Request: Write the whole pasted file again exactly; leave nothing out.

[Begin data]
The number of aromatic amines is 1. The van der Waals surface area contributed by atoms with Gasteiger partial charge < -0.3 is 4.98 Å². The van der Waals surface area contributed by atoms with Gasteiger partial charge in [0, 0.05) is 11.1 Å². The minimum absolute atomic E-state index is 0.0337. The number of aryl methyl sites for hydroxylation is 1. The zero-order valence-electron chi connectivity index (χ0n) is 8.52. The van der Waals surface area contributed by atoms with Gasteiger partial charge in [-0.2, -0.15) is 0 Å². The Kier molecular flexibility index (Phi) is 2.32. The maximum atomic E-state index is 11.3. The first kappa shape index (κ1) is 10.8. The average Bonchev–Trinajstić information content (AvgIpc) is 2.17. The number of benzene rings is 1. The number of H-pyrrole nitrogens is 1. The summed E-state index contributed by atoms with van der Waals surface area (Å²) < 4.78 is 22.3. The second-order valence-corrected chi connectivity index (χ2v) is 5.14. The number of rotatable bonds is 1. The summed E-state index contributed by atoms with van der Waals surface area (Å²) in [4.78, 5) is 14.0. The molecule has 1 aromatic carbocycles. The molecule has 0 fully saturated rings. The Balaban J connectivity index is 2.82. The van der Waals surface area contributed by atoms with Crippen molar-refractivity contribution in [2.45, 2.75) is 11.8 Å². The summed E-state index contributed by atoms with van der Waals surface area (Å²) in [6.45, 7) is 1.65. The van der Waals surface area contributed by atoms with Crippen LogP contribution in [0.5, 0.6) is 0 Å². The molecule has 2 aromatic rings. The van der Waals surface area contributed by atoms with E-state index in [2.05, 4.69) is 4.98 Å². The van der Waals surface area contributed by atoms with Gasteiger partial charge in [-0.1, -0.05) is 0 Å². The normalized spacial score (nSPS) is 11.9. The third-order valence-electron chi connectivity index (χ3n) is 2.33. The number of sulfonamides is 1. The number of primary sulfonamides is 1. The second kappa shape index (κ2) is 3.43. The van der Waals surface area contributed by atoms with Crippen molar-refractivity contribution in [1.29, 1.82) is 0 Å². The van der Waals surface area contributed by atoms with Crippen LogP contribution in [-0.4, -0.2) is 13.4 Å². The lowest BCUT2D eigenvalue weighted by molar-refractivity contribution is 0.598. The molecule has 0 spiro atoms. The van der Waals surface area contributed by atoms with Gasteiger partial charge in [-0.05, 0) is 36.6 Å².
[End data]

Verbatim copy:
The number of aromatic amines is 1. The van der Waals surface area contributed by atoms with Gasteiger partial charge < -0.3 is 4.98 Å². The van der Waals surface area contributed by atoms with Gasteiger partial charge in [0, 0.05) is 11.1 Å². The minimum absolute atomic E-state index is 0.0337. The number of aryl methyl sites for hydroxylation is 1. The zero-order valence-electron chi connectivity index (χ0n) is 8.52. The van der Waals surface area contributed by atoms with Gasteiger partial charge in [-0.2, -0.15) is 0 Å². The Kier molecular flexibility index (Phi) is 2.32. The maximum atomic E-state index is 11.3. The first kappa shape index (κ1) is 10.8. The average Bonchev–Trinajstić information content (AvgIpc) is 2.17. The number of benzene rings is 1. The number of H-pyrrole nitrogens is 1. The summed E-state index contributed by atoms with van der Waals surface area (Å²) < 4.78 is 22.3. The second-order valence-corrected chi connectivity index (χ2v) is 5.14. The number of rotatable bonds is 1. The summed E-state index contributed by atoms with van der Waals surface area (Å²) in [4.78, 5) is 14.0. The molecule has 1 aromatic carbocycles. The molecule has 0 fully saturated rings. The Balaban J connectivity index is 2.82. The van der Waals surface area contributed by atoms with Crippen molar-refractivity contribution in [2.45, 2.75) is 11.8 Å². The summed E-state index contributed by atoms with van der Waals surface area (Å²) in [6.45, 7) is 1.65. The van der Waals surface area contributed by atoms with Crippen LogP contribution in [0.5, 0.6) is 0 Å². The molecule has 2 aromatic rings. The van der Waals surface area contributed by atoms with E-state index in [2.05, 4.69) is 4.98 Å². The van der Waals surface area contributed by atoms with Gasteiger partial charge in [-0.1, -0.05) is 0 Å². The normalized spacial score (nSPS) is 11.9. The third-order valence-electron chi connectivity index (χ3n) is 2.33. The number of sulfonamides is 1. The number of primary sulfonamides is 1. The second kappa shape index (κ2) is 3.43. The van der Waals surface area contributed by atoms with Crippen molar-refractivity contribution in [1.29, 1.82) is 0 Å². The van der Waals surface area contributed by atoms with Crippen LogP contribution in [-0.4, -0.2) is 13.4 Å². The lowest BCUT2D eigenvalue weighted by molar-refractivity contribution is 0.598. The molecule has 0 spiro atoms. The van der Waals surface area contributed by atoms with Gasteiger partial charge in [-0.05, 0) is 36.6 Å².